The English author H.G. Wells is thought to have said, “Human history is, in essence, the history of ideas.” How right he was considering the visionary innovators who have transformed the world with great ideas. Thomas Edison, Henry Ford, Johann Gutenberg, plus more modern day icons such as Steve Jobs and Bill Gates — to name but a few. It is the achievements of these and many others that we celebrate on World Intellectual Property Day.
Where do we begin to look for what’s next? Today, IP is one of the most important economic assets fueling the digital economy. The legal framework for protecting copyright, patents, and trademarks is a fundamental building block for most developed economies.
What is perhaps more interesting is to consider the growing importance of IP in emerging markets. At a roundtable event in Beijing earlier this month, US Ambassador to China Gary Locke spoke of the growing importance of IP protection to Chinese innovators who are increasingly creating intellectual capital of their own. “Stronger IPR enforcement is essential to protect the work of Chinese writers and musicians, to provide incentives for Chinese firms to invest in research and development, and to help China foster an innovative and prosperous society,” he said. While problems in IP protection in China exist in abundance, IPR is no longer an issue for foreign companies alone. There are growing numbers of Chinese innovators who realize that IPR protection is fundamental to their economic prospects.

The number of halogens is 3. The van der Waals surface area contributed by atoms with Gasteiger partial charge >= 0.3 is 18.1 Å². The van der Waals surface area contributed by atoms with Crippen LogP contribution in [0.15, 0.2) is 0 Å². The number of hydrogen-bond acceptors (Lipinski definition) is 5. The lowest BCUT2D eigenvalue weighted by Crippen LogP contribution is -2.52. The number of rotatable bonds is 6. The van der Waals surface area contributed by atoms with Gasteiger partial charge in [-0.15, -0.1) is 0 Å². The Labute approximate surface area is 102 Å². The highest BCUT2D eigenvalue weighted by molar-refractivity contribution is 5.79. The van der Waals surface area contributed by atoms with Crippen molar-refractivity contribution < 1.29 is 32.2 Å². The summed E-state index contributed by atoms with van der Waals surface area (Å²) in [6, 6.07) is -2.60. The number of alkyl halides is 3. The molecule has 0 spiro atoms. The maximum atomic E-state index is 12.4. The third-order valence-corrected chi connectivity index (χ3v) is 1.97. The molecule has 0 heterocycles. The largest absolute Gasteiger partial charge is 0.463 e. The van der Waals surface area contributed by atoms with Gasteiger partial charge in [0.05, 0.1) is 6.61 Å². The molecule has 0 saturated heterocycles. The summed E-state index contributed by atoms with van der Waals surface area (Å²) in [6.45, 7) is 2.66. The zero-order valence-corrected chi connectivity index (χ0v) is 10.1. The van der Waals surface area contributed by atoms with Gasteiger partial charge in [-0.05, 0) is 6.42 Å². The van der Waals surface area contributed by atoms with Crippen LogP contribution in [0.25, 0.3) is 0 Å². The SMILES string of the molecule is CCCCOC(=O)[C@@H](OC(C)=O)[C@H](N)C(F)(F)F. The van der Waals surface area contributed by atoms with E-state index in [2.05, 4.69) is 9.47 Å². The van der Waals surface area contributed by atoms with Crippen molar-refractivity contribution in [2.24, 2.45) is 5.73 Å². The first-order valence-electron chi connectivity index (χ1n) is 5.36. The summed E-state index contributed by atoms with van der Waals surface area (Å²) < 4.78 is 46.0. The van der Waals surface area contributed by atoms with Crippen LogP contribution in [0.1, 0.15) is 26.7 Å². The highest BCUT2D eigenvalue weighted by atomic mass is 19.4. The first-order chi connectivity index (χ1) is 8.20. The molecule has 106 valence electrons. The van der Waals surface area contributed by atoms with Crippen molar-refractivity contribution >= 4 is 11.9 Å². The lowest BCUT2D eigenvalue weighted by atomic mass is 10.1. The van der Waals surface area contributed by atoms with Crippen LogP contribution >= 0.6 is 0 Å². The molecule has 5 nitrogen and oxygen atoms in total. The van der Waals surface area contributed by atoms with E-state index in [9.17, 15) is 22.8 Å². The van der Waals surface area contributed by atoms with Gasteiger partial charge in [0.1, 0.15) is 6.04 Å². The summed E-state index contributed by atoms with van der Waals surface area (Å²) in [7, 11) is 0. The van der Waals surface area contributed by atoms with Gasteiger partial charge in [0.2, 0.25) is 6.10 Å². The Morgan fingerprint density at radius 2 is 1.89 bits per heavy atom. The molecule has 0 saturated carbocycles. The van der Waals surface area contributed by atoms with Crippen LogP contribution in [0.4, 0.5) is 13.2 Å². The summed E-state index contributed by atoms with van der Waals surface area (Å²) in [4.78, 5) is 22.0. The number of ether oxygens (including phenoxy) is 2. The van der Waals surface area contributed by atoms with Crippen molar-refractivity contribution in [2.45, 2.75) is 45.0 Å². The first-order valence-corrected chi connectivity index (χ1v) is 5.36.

It is not just China sitting on the precipice of an IP revolution. Emerging economies as a whole are outpacing mature markets in their rate of growth. In no industry is this shift more prominent than technology, wherein emerging markets took in more than half of the world’s new PC shipments in 2011, and now account for more than half of all PCs in use. With the burgeoning cloud computing market bringing infinitely scalable computing power to businesses and consumers around the world, the foundation is being laid for a new leap forward in the IT revolution. This puts enormous pressure on governments in emerging economies to modernize their copyright and intellectual property laws to keep pace with technological developments.
WIPO Director General Francis Gurry says in his World Intellectual Property Day message, “Intellectual property is, by definition, about change, about the new. It is about achieving the transformations that we want to achieve in society.” So while we recognize the significant achievements that have come before; today we also celebrate the promise of new ideas to come. BSA and its member companies will continue to work with governments, policymakers, and organizations to advance practices and policies that encourage and protect future innovation.